To us, it's more like a page taken from the broadway smash Avenue Q,  but judge for yourself. 

It's a Matzah makeover not seen before

Thursday March 27, 2014
Stay traditional or try something new – the debate rages on; and as Passover draws ever closer,  this year companies are rolling out new matzah product lines that just might excite your taste buds and flavour your seders.

It's Not Just Your Grandmother's Matzo Anymore

Bible stories return to the screen

Thursday March 27, 2014
Darren Aronofsky's epic film Noah, starring Russell Crowe, opens this weekend. Based on a Torah portion we read mid-October each year, the opening precedes the annual television broadcast of Charlton Heston's portrayal of Moses in The Ten Commandments.

For those who have yet to see the recent international trailer, we have it for you here.

Oscar's golden host returning to TV

Thursday March 20, 2014
Mister 700 Sundays Billy Crystal will be returning to television in a 13-episode, single-camera comedy series titled The Comedians, scheduled to debut in 2015, some 37 years after he first portrayed Jodie Dallas on ABC's Soap.

It will air on the FX Network in the United States – no word yet on a Canadian carrier – and Crystal will play a superstar veteran comic who must go from a solo act to a duo with a gritty up-and-comer played by Josh Gad. Gad most recently voiced Olaf in Disney's Academy-Award-winning animated blockbuster film Frozen.

Think Nashville meets 30 Rock and you get the gist of The Comedians. Crystal and Gad will also be joined by Stephnie Weir, Matt Oberg and Megan Ferguson. Many believe the collection of talent will make the show one of the best comedies to hit the airwaves in the year to come.     

The 64th Miss Israel rises above it all

Thursday March 20, 2014
While beauty contests tend to carry the stigma of being superficial competitions, the annual Miss Israel pageant – held this year for the 13th time at the Haifa Congress Center – celebrates diversity and rewards struggle.

Eighteen-year-old Mor Maman of Beer Sheva was crowned Miss Israel 2014 earlier this month. A student of graphic design, Maman will soon be joining the Israeli Air Force.

Her mother, Ilana, was also a beauty pageant contestant and was once crowned Miss Beer Sheva.

Her life has not been without pain. As Mor explained in an in-depth interview with Dalia Ben Ari and Ynet news, "Four years ago, our life changed. My mother fell down and lost her memory as a result of the fall. It was simply erased. I arrived at the hospital and she didn't know who I was. I was angry at the enire world. I began neglecting myself, and then my father had a heart attack."

After struggling in her pre-teen years with her own health issues surrounding her weight, she was thrust into a primary caregiver role for her parents as her family fell on hard times all around. But Mor picked herself up and took responsibility for all that needed to be done, while keeping up with her studies and graduating with honours.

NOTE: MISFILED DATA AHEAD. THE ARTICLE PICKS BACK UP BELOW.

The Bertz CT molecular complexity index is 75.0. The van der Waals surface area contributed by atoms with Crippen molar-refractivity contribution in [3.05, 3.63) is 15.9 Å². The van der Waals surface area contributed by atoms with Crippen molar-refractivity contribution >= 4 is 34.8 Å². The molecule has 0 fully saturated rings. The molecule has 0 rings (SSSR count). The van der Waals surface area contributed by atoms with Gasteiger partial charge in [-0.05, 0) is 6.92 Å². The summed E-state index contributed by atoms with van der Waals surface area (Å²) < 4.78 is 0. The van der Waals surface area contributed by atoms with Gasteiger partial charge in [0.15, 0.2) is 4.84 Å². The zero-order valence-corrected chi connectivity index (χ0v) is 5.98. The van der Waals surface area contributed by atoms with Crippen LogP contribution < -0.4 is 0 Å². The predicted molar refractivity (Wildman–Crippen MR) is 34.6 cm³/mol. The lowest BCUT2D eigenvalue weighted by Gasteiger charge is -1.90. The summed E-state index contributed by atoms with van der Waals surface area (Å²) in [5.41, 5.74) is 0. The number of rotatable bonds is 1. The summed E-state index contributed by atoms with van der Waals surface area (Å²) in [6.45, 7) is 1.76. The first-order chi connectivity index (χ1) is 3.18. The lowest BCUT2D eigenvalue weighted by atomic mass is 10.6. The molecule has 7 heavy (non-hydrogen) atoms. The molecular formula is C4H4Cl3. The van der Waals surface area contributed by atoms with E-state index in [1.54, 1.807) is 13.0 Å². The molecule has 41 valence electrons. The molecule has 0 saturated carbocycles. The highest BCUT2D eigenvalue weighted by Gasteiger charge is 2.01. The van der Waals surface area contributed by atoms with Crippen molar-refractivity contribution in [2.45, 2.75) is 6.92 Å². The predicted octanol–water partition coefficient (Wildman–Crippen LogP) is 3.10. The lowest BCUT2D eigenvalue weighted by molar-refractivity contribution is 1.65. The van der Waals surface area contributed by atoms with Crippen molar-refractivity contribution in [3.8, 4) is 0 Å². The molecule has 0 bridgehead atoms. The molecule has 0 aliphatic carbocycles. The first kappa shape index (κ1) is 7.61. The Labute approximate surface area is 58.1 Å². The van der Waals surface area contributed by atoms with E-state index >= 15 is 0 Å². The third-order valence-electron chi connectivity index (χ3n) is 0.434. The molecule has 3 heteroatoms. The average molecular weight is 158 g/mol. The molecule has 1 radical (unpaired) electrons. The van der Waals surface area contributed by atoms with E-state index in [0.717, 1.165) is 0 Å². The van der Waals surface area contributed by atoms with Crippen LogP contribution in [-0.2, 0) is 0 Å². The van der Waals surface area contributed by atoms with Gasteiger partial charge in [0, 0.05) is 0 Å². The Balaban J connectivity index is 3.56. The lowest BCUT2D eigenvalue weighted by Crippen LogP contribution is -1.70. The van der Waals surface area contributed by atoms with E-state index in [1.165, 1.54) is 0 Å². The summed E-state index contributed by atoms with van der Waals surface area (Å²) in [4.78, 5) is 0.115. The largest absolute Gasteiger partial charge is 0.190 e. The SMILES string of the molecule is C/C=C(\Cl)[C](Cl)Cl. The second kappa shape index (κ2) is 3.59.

Last year's Miss Israel, Yityish (Titi) Aynaw, also made headlines as the first Ethiopian-born woman to win the crown.

Here at Heebonics, we look forward to seeing Mor compete later this year for the title of Miss World.

From pop song to Purim parody

Thursday March 13, 2014
It's the first chag of 2014, and the parody videos are being posted to the web. This one, from A.K.A. Pella, draws its inspiration from a real stick-in-your-head tune by the Norwegian comedy duo Ylvis’ titled What Does The Fox Say?

It's a little scary – like the visuals of the track it's based on – but equally creative nonetheless. Here's a look at What Does Haman Say.

A Muppet take on Purim

Thursday March 13, 2014
Jim Henson, creator of the beloved Muppet characters, likely never would have imagined Kermit the Frog's Rainbow Connection would one day be parodied for a Jewish holiday. But the day has come, and the remade track is performed here by the world's most famous amphibian with Cookie – or shall we say Hamantashen? – Monster at the controls. Take a look.

Mila Kunis joins fellow celebs Tweeting about Ukraine

Thursday March 6, 2014
Mila KunisIf we don't learn from history, we're doomed to repeat it.

The statement perhaps rings truer today than ever, as evidenced by events taking place in the Ukraine. In the late 19th century, the country was at the epicentre of czarist pogroms, when the government, attempting to quell an uprising of peasant masses, placed the blame for their plight on Jews.

Igor MiroshnichenkoBeloved by the media, fans and fellow actors, Ukranian-born American actor Mila Kunis, star of That '70s Show, took to Twitter to join a handful of Tinsel-town A-listers in publicly denouncing the violence in her native land.

"My family moved to America when I was seven, however my extended family remains in the Ukraine," the Jewish actor tweeted March 6.

In 2012, nationalist politician Igor Miroshnichenko said the now fiancée of Two and a Half Men star Ashton Kutcher, was not a true Ukranian, calling her a "zhydovka," which translates to "dirty Jewess."